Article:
It was immediately apparent to us that something was happening. A good number of the screens showed only flickering static, overlaid with the words “CONNECTION LOST.” Several other screens showed flickering, hazy views of rooms that looked so destroyed that I briefly wondered if some sort of bomb had gone off.
“Looks like a bleeding disaster area,” Henry said, echoing my thoughts aloud.
“Can’t be explosions. It is still happening,” Sergei said, cocking his head slightly to one side as he listened. Indeed, as if to punctuate his words, another crash came from deeper in the building.
“Wait,” Henry said suddenly, stabbing out a finger to point at one of the screens. “There. That looks like an external view, doesn’t it?”
“Yes, but I don’t…” My words died off as I watched the scene on that camera abruptly, dramatically change.
One second, the outer wall of the Blue Diamond facility was intact and undamaged on the small black and white camera. The next second, it exploded outward, as something came lurching out through the cement and concrete as if it was tissue paper. The explosion threw up clouds of dust and smoke, but I caught flashes of some sort of reptilian scales, rippling like a school of fish churning just below the surface of the water.
“What the hell was that?” I exclaimed, leaning in closer to the screen as if I could peer through the static and dust.
“Whatever it is, it’s outside now,” Jaspers said. Hefting his rifle, he took a step closer to the glass walls of the lobby, peering out through the floor to ceiling windows. “And it’s headed away.”
He flicked his gaze over towards the trucks. “Looks like they headed off in the other direction. Doesn’t look like it’s chasing them, although I have no bloody idea what it is or what it might do.”
“Is pretty obvious what it is,” Sergei said quietly. The rest of us turned to look at him. “Is the thing from the spirit vision. The killer.”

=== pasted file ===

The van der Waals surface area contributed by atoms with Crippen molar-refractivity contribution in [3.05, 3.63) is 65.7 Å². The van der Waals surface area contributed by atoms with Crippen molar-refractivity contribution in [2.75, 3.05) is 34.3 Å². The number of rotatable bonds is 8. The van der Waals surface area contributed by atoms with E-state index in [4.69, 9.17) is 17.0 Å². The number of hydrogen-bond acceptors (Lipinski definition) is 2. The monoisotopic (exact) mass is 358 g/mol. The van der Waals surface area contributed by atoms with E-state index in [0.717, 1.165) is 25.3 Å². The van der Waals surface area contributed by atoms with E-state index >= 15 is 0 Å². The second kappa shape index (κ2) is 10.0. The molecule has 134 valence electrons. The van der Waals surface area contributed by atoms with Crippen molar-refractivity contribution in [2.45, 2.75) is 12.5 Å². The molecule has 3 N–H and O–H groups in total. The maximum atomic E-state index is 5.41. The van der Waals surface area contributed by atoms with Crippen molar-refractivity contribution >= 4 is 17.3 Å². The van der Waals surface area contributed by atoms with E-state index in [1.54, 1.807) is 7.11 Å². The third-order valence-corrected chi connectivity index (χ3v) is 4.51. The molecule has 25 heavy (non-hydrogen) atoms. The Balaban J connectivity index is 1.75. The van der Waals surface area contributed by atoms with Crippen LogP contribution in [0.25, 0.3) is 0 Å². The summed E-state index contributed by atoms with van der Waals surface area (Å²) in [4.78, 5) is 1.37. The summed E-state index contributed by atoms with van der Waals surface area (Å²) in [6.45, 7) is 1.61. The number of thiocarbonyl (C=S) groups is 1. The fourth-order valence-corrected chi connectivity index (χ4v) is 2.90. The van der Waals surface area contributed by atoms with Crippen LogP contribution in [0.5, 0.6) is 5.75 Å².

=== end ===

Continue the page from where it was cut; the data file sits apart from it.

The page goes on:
“Oh wow, a bloody meta-fucking-physical answer from the mysterious Russian,” Jaspers groaned, turning briefly away from the window to glare over one shoulder at Sergei. “And what the hell is it, actually?”
Sergei didn’t rise to the challenge, thankfully; he just closed his eyes and breathed out slowly. “Evil,” he stated.
I heard Jaspers growling into his beard, but none of us could deny the truth to the Russian’s words. If the others were like me, they still remembered every detail of that out-of-body experience, as if it had been seared into our brains with a branding iron. I remembered the pure malice in that… that thing, huge and massive and rearing up to squash us as if we were nothing more than ants in its way, a simple act of casual cruelty.
“We need to get out of here,” I said. “We can’t do anything more here. The other scientists are dead, and there’s no sign of Sara’s father. This is where something happened, to be clear – the Event started here – but we can’t find more clues now. And I don’t think I’ll feel safe until we’ve got more distance between us and whatever that thing is out there.”
Thankfully, no one challenged this plan. From their nods, they clearly felt the same way about that monster out there. I took the lead, heading for the other truck, and they followed behind.
We’d get back to the town area of Waxahachie, set up camp, talk about what we’d heard and try to figure out how it all came together. And maybe, if we put our heads together, we could come up with some sort of answer for what was happening.
To be continued…